Cast and Crew of ‘Animals’ Speak About Never Giving Up On The Human Spirit
The story behind Animals is a brutally honest and intimate look at two young lovers who suffer from drug addiction. Based on true life experiences of David Dastmalchian, who not only co-stars in the film alongside Kim Shaw, but also wrote the script which went on to receive a Special Jury Recognition for Courage in Storytelling award at SXSW.
I sat down to speak with these two leads as well as the director Collin Schiffli. Also joining us was Passion Pit member Ian Hultquist, who wrote the original score for Animals. Our conversation on this indie film touched on a variety of topics including, how Christopher Nolan indirectly created the connection between the writer and the director, if it’s really easy to act in something you also wrote, how you should never give up on yourself, and much more.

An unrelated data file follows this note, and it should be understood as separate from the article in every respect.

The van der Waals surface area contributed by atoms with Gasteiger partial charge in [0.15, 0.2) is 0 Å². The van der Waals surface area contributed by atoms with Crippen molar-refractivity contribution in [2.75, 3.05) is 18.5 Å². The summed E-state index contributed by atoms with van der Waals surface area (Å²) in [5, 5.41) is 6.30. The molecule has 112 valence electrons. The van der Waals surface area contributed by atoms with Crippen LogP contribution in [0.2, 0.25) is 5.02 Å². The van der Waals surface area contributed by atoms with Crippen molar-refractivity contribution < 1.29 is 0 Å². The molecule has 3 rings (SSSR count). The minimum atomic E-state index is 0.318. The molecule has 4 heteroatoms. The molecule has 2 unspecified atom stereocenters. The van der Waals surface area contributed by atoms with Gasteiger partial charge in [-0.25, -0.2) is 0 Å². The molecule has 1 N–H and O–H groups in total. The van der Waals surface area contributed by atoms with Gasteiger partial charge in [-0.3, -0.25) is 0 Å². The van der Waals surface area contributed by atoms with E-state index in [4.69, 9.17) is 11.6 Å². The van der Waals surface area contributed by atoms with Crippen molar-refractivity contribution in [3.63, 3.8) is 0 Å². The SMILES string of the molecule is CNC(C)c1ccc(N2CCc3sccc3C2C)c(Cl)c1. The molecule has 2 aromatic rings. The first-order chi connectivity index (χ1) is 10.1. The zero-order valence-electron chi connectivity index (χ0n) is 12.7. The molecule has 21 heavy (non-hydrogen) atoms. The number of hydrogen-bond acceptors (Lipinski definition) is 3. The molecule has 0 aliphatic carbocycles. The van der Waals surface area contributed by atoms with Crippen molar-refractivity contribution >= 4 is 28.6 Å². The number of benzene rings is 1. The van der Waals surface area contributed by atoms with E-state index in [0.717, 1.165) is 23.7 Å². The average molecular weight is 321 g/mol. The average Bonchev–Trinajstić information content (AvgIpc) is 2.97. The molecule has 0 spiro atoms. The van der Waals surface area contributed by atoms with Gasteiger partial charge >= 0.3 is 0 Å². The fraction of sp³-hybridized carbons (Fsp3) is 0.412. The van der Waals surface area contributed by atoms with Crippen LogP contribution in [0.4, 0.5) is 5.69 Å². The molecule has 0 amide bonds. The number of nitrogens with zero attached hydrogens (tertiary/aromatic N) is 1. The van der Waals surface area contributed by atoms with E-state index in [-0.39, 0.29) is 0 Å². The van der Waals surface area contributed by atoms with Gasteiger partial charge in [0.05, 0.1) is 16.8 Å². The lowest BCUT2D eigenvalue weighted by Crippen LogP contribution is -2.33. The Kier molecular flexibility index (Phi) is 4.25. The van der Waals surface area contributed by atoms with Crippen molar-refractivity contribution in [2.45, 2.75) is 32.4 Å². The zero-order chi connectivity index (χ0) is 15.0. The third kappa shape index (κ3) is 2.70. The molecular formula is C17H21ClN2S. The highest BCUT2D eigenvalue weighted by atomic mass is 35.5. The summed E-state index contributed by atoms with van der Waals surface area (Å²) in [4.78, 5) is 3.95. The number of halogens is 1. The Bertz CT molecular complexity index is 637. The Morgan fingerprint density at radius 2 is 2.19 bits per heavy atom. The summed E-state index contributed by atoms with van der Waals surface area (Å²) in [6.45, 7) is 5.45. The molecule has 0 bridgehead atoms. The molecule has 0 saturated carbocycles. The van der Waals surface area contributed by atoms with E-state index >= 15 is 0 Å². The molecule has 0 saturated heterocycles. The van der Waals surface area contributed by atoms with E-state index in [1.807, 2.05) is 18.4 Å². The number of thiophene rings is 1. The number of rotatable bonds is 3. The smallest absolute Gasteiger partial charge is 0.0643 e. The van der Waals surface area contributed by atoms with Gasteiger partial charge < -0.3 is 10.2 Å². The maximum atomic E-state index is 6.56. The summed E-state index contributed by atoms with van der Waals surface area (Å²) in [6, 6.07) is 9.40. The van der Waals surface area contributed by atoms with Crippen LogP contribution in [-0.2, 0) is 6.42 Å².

Interview with Collin Schiffli, David Dastmalchian, Kim Shaw and Ian Hultquist of Animals before its SXSW premiere
Were you more excited that your film was accepted into SXSW or are you more nervous for it’s world premiere tomorrow night?
Collin Schiffli: I think they go hand-in-hand. It was obviously so surreal to be accepted, especially after just finishing the movie. But I’m sure the nerves will start to set in at the premiere tomorrow night.
Collin, you have a production assistant credit on The Dark Knight Rises and David Dastmalchian had a role in The Dark Knight, is the common link between you two Christopher Nolan’s Batman franchise?